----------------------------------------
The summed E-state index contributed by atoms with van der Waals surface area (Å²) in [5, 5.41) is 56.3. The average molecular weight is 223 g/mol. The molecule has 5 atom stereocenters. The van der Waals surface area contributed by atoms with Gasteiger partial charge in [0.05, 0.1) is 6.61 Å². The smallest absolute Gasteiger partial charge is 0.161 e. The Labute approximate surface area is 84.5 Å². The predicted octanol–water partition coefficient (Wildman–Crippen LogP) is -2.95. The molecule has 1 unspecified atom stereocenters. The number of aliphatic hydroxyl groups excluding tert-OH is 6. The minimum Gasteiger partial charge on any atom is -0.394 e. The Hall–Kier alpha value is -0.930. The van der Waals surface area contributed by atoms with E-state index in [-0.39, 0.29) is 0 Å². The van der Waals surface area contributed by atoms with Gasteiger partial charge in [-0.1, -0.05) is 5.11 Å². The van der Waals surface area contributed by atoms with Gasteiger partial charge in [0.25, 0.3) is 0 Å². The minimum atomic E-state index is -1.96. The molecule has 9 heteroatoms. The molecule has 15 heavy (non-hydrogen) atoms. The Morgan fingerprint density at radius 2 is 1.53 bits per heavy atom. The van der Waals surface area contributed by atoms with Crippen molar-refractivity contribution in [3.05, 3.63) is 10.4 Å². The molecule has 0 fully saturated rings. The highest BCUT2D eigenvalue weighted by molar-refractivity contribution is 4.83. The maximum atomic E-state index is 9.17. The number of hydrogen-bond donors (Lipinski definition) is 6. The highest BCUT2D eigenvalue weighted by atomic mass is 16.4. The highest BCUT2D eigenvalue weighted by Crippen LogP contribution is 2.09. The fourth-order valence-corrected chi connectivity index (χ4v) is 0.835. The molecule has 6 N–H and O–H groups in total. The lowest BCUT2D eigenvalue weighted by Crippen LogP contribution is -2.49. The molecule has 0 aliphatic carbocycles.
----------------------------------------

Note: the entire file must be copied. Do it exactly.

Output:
The summed E-state index contributed by atoms with van der Waals surface area (Å²) in [5, 5.41) is 56.3. The average molecular weight is 223 g/mol. The molecule has 5 atom stereocenters. The van der Waals surface area contributed by atoms with Gasteiger partial charge in [0.05, 0.1) is 6.61 Å². The smallest absolute Gasteiger partial charge is 0.161 e. The Labute approximate surface area is 84.5 Å². The predicted octanol–water partition coefficient (Wildman–Crippen LogP) is -2.95. The molecule has 1 unspecified atom stereocenters. The number of aliphatic hydroxyl groups excluding tert-OH is 6. The minimum Gasteiger partial charge on any atom is -0.394 e. The Hall–Kier alpha value is -0.930. The van der Waals surface area contributed by atoms with E-state index in [-0.39, 0.29) is 0 Å². The van der Waals surface area contributed by atoms with Gasteiger partial charge in [-0.1, -0.05) is 5.11 Å². The van der Waals surface area contributed by atoms with Gasteiger partial charge in [0.25, 0.3) is 0 Å². The minimum atomic E-state index is -1.96. The molecule has 9 heteroatoms. The molecule has 15 heavy (non-hydrogen) atoms. The Morgan fingerprint density at radius 2 is 1.53 bits per heavy atom. The van der Waals surface area contributed by atoms with Crippen molar-refractivity contribution in [3.05, 3.63) is 10.4 Å². The molecule has 0 fully saturated rings. The highest BCUT2D eigenvalue weighted by molar-refractivity contribution is 4.83. The maximum atomic E-state index is 9.17. The number of hydrogen-bond donors (Lipinski definition) is 6. The highest BCUT2D eigenvalue weighted by atomic mass is 16.4. The highest BCUT2D eigenvalue weighted by Crippen LogP contribution is 2.09. The fourth-order valence-corrected chi connectivity index (χ4v) is 0.835. The molecule has 6 N–H and O–H groups in total. The lowest BCUT2D eigenvalue weighted by Crippen LogP contribution is -2.49. The molecule has 0 aliphatic carbocycles.